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One cannot but be impressed, on examining the marriage records of the Moravian Congregation of Bethlehem, Pennsylvania, by the number of ceremonies In which the principals figured prominently in the development of the church, either as pastors, missionaries, educators, and heads of congregational subdivisions, or, in the performance of the temporal duties requisite to the work in America during the early period of Bethlehem's history.

In the furtherance of the evangelization plan to which virtually every one in these two classes was consecrated, marriage usually played an important part, and constituted a necessary step. This was particularly true in the case of missionaries who went forth to preach the Word in distant lands.

Recourse to the lot, which will be discussed in more detail, figured prominently for many years in determining the mode of procedure in the settlement of questions of moment. It was resorted to in the choice of persons for missionary service, as well as in the selection of life partners. Courtship and romance played little part in the everyday life of the early church settlements. On the other hand, the days that followed the marriage ceremony, which we are wont to speak of as the honeymoon period, were frequently occupied in hazardous journeys, by land and sea, to none too friendly peoples in the mission fields. The diaries of the church disclose many interesting accounts of individual ceremonies solemnized at various times. The procedure in the case of a Moravian marriage held on February 2, 1762 is described by the Rev. A. L. Oerter as follows:

      "To the marriage of members of the congregation in those days a very deep religious significance was attached, and religious ceremonies were in vogue which no doubt helped the members to realize that holy matrimony was not to be entered Into 'lightly or inadvisedly, but reverently, discreetly and in the fear of God'. In the first place, the bride- and groom-to-be were solemnly betrothed to each other in a meeting of the congregation some weeks before the day set for the wedding. Then, perhaps a week later, in a special meeting of the unmarried brethren and sisters, they both took leave of those divisions of the congregation, to which they had until then belonged, the good wishes of which were expressed by the singing of benedictory verses, or 'verses of blessing' (Segensverse) as they were termed. The marriage was performed a week later, in the meeting-hall, in the presence of the married members of the congregation, after an appropriate address by the pastor, and was followed by a love-feast, in which there were further discourses on married life. Then followed the social gathering and wedding-feast in the house of the parents of the bride or groom". (1)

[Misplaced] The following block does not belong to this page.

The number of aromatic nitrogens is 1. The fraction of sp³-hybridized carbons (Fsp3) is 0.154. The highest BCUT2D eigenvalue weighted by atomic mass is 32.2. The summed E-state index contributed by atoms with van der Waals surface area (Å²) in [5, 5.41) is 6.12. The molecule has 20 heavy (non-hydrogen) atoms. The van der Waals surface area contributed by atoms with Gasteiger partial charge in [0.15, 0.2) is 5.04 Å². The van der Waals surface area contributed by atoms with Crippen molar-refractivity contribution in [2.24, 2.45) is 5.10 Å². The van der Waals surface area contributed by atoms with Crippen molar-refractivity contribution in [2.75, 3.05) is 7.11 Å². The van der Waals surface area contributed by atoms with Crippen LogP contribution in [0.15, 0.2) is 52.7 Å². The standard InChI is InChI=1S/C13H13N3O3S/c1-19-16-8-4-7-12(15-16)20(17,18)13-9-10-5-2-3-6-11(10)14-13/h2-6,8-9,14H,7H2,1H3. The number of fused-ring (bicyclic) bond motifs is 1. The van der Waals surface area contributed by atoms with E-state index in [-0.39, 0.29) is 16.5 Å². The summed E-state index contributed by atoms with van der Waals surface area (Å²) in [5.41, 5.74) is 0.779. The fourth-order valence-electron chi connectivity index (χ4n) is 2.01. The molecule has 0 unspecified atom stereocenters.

John Hill Martin gives the following description, attributed to Sister Sally Horsfield, of a wedding in Bethlehem in 1780: (2)

      "The couple were married in the 'Old Chapel', which was open to the whole congregation. After the ceremony, the friends and the invited guests proceeded to the small chapel, (Kleine Saal), which was in the second-story of the 'Gemein Haus'. The Brothers and Sisters walked in and sat down on benches without leans to them, each sex separate. The bride and groom proceeded to the minister's room, which was In the same house; where the bride was divested of her rose-colored ribbon, and a blue one placed instead. The newly married couple then proceeded to the Chapel again, taking their seats in the face of the congregation, when wine, diluted with water, into which nutmeg was grated, was handed to them and the guests. When they entered, all eyes were fixed on the bride, in order to see whether she had lost her ribbon. The cake eaten with the wine was pretzel".

Mention should be made of a custom which prevailed in the matter of dress, alluded to in the foregoing account. In early times there were, of course, many limitations in this respect, and simplicity in colors, style, and quality of material, was the rule in all of the church settlements. The members of the congregation were divided into choirs, and to distinguish the women in their respective groups custom decreed that the ribbon, or bow, with which the cap (Schneppelhaube) was tied under the chin, be of a different color for each choir. Pink was the color worn by the single sisters, but, immediately after the marriage ceremony was concluded, this was changed to blue. In widowhood., the distinctive color was white.


1. "Historical Sketch of Graceham, Frederick County, Maryland". - Transactions of Moravian Historical Society, Vol. 9.
2. "Historical Sketch of Bethlehem in Pennsylvania". Philadelphia, 1872. Sarah Horsfield (1785-1867), a daughter of Joseph Horsfield and his wife Elizabeth, m.n. Benezet. She taught in the Seminary fifteen years. The last thirty-one years of her life were spent in the Sisters' House. An interesting chapter on the subject of marriage and courtship in the early times, is contained in James Henry's "Sketches of Moravian Life and Character". (Philadelphia, 1859)

[Text above is from pages vii-ix of original]

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